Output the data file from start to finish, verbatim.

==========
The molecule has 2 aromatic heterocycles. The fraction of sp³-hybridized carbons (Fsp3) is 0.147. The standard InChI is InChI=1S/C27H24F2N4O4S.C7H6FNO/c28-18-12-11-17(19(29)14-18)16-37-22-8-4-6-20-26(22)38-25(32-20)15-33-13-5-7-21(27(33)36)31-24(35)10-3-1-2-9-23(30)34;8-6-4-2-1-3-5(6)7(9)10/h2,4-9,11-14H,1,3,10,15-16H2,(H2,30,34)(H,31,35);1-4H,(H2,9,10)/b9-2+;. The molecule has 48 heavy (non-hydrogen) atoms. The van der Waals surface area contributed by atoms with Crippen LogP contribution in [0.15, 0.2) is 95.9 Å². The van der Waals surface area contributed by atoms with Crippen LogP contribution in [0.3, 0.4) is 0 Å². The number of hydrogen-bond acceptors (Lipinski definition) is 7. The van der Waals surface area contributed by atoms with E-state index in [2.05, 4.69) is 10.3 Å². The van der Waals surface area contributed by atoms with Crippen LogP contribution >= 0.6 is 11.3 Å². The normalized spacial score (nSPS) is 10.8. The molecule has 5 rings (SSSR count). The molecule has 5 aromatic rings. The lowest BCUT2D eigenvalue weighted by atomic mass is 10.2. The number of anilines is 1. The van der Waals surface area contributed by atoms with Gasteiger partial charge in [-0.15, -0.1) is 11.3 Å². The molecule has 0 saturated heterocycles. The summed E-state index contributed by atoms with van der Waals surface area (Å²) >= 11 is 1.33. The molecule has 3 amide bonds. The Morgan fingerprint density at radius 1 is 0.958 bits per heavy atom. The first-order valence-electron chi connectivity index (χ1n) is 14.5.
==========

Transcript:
The molecule has 2 aromatic heterocycles. The fraction of sp³-hybridized carbons (Fsp3) is 0.147. The standard InChI is InChI=1S/C27H24F2N4O4S.C7H6FNO/c28-18-12-11-17(19(29)14-18)16-37-22-8-4-6-20-26(22)38-25(32-20)15-33-13-5-7-21(27(33)36)31-24(35)10-3-1-2-9-23(30)34;8-6-4-2-1-3-5(6)7(9)10/h2,4-9,11-14H,1,3,10,15-16H2,(H2,30,34)(H,31,35);1-4H,(H2,9,10)/b9-2+;. The molecule has 48 heavy (non-hydrogen) atoms. The van der Waals surface area contributed by atoms with Crippen LogP contribution in [0.15, 0.2) is 95.9 Å². The van der Waals surface area contributed by atoms with Crippen LogP contribution in [0.3, 0.4) is 0 Å². The number of hydrogen-bond acceptors (Lipinski definition) is 7. The van der Waals surface area contributed by atoms with E-state index in [2.05, 4.69) is 10.3 Å². The van der Waals surface area contributed by atoms with Crippen LogP contribution >= 0.6 is 11.3 Å². The normalized spacial score (nSPS) is 10.8. The molecule has 5 rings (SSSR count). The molecule has 5 aromatic rings. The lowest BCUT2D eigenvalue weighted by atomic mass is 10.2. The number of anilines is 1. The van der Waals surface area contributed by atoms with Gasteiger partial charge in [-0.15, -0.1) is 11.3 Å². The molecule has 0 saturated heterocycles. The summed E-state index contributed by atoms with van der Waals surface area (Å²) >= 11 is 1.33. The molecule has 3 amide bonds. The Morgan fingerprint density at radius 1 is 0.958 bits per heavy atom. The first-order valence-electron chi connectivity index (χ1n) is 14.5.